What Ironman Training Has Taught Me......so far!

[caption id="attachment_6349" align="alignright" width="267"]experience_lessons_ironman_triathlon_endurancesport Source: New Media And Marketing[/caption] Ironman training has taught me a lot, and I am very happy with my decision to do two Ironman races in the same calendar year because of the lessons I have learned.  I am very inquisitive by nature and am always asking questions.  I am also a planner and like to know everything I am doing before I start doing it so that it limits the chance of surprise.  Lastly, I am a person with the ability to forget very quickly. With this combination of traits training for Ironman Texas and Ironman Arizona one right after the other has provided me the opportunity to understand what it takes to train for and race an Ironman, even two within months of each other.  We all see the pros and how they are able to train for 8 hours per day and take 2 hour naps and have their food cooked for them (although I'm not sure that Pro Triathletes have this going for them yet) but for us we have to figure it all out and in a limited amount of time. You see we have families, jobs, friends, and other responsibilities outside of the triathlon world. We will make mistakes during our training and hopefully we are keeping careful tabs on what we are doing so that we can avoid that mistake the next time we tie the laces on our running shoes, or buckle our chin straps on our bike helmet (you are wearing your helmet at ALL TIMES on the bike correct?)  The biggest mistake we make as age group triathletes is to ignore our bodies queues for rest, for food, for proper recovery.  We also ignore our training plans at times.  We have all been there when the plan calls for an 'EASY' 5 mile run and you get going and it feels great so you push it.  Big mistake because while you had a tremendous 5 mile run you have just set yourself up for a potential downfall at the next day's training session. When I started training with Coach C I would look at the schedule and laugh at some of the paces she wanted me to run.  It was practically walking, but today when I see an EZ run and I know it is a 10:00/mi pace I smile wide and love it.  It is those days that allow me to add volume to my training and that is the key to getting stronger and faster.  Volume.  When I was down in Houston last weekend with Jeff during our Triathlon Training camp we talked constantly about the keys to getting faster and we always came back to volume.  It was the ability to change the mindset from doing interval work all the time and running every run at 8:00/mi that has allowed us to get faster.  Jeff proved that by qualifying for Boston in his first attempt at the marathon distance this past February.  For me the proof was in the pudding when I ran a 4:09 marathon at then end of Ironman Texas.  My first stand alone marathon was a 4:29 back in 2009. When I see people posting on Twitter and Facebook about their workouts and it is repeatedly at top speed I wonder how long before they realize that doing that is going to cost them in the long run.  Experience is key in endurance sport, but so is asking questions of those experienced people.  I always email Kevin, Jeff, Jon and Matt about certain training techniques or equipment.  Why is something better than the other?  I have the benefit of being one year behind them (although I am older than all of them so you can teach an old dog new tricks) and I get to learn from them and their successes and failures. This past weekend I was scheduled to ride for 4 hours and 30 minutes.  I was going to start at 12 pm because of Karen's triathlon (race report coming soon) and so I knew that it was going to be extremely hot and that the key would be hydration.  I also got nervous that I would not have enough calories so I ate a lot prior to going out on the ride.  Upon leaving I told Karen that if it took me 4 hour and 15 minutes to do the loop then so be it.  If I rode between 16 mph and 17 mph then so be it.  This was experience taking over and knowing that getting the 72 miles on my legs was more important than doing those miles in 4 hours flat. Unfortunately I did not stick to my normal plan of eating and within 5 minutes of being on the bike I puked.  I knew that it was not from the heat but my concern was how long could this last and how would it affect me.  I kept pedaling and kept throwing up.  It wasn't liquid at all but the food I ate prior to leaving the house.  I could tell that my stomach was bloated and I wasn't dehydrated so I kept on going.  I also kept up with my hydration and nutrition plan of drinking every 15 minutes and a HoneyStinger every two hours.  This was working even though I did keep on puking until about 3 hours and 30 minutes into the ride.  It was at that point I stopped at a gas station (another thing I would not have done prior to this training cycle) and refilled my bottles with 2 liters of water.  I finished the ride about 45 minutes later and did my 30 minutes run and all throughout the run I felt great.  No stomach issues and no  dehydration as I managed to pee on the bike twice and once on the run. The lesson here is that I knew my body.  I knew what it could take and what it couldn't.  I knew that I would have to slow down and just pace myself and not try to set a PR in a training ride, which by the way means nothing even if you do.  The next morning I woke up and went for a 1.5 hour run and throughout the run I felt great but I knew I only wanted to run at an aerobic pace or what would be considered slow for me.  I wound up running a shade over 10 miles in the 1.5 hours and felt great the entire time.  Went to the pool later that morning and swam 3400y and then home for much-needed rest and recovery.  Recovery is not just putting your feet up, but also eating right and timing that eating.  It is also about getting the proper amount of sleep, of which I got plenty of. If you are just getting started in this sport or training for your first Ironman please be sure to ask questions of those that have done one.  Get the lay of the land and what is needed and not needed.  Everybody will have differing opinions on things but the more you ask the more you will be able to make a decision for yourself.  Listen to your body and even if that schedule calls for a swim but you can't just get your head of the pillow.....don't hit snooze reset the alarm and skip the swim at that time.  Maybe later in the day you will feel better and can get it in then. The lesson is to understand your body and listen to it.  I learned the hard way after training for the Las Vegas Marathon that every run cannot be done at projected race pace and still hope to race even better that day. Read this excerpt from this article in Inside Triathlon:  Even though the majority of hard training is below race intensity, it conditions the body, when rested, to sustain super-threshold intensity on race day because the body is more able to clear lactate. When you look at what the best endurance athletes have done historically, and I don’t care if you go back 50 or 100 years, you see a very high fraction of training done at slow and steady efforts, and they have always done more sub-threshold than super-threshold training. Keep this in mind the next time your training calls for an easy run and you want to push the effort.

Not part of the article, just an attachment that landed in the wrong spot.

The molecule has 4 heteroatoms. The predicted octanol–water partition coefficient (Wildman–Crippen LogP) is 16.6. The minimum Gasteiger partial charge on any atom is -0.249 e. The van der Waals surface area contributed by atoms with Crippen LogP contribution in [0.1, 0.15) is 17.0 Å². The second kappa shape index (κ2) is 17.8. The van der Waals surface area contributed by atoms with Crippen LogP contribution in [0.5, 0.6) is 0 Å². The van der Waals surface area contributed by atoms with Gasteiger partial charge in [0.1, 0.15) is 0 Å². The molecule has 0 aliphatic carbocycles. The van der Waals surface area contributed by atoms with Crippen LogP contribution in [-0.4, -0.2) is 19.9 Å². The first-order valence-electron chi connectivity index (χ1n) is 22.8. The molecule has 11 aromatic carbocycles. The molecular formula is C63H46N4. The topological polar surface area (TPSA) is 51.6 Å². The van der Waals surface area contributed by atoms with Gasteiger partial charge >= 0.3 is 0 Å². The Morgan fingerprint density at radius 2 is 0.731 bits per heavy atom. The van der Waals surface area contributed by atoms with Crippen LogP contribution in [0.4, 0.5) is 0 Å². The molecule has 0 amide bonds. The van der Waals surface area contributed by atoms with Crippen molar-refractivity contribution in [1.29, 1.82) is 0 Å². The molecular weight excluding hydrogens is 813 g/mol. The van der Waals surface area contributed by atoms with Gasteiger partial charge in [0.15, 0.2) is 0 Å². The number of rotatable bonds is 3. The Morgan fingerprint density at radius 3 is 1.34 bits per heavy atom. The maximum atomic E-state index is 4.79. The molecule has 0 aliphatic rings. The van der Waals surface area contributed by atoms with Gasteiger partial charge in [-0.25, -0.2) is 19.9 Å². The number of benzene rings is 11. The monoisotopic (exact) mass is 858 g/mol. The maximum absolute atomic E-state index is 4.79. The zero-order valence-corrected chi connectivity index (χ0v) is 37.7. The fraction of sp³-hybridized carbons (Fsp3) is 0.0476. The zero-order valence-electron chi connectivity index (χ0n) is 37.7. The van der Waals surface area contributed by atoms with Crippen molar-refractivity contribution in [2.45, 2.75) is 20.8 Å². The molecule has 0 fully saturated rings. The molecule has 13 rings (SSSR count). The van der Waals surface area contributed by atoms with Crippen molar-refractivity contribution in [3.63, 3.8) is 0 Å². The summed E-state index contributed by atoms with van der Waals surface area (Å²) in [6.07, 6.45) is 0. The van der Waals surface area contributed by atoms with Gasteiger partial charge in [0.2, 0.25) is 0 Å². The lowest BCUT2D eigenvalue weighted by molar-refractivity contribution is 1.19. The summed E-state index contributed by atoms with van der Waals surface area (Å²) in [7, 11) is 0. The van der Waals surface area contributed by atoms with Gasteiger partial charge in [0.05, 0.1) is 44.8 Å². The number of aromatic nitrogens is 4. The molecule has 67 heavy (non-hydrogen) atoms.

What Lessons Have You Learned From Your Training For Endurance Sports?

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Jason Bahamundi

About the Author:

I grew up in New York and lived there for 34 years until I got divorced and moved 1600 miles to my new home in Texas.  I love New York and miss it but that does not mean that Texas hasn’t been great to me because it has.  It was here that I discovered endurance sports and specifically the sport of triathlon.  Triathlon has given me new life through all the challenges it presents.  I no longer look at life the same way and I can say that is in part due to my endeavor into this sport.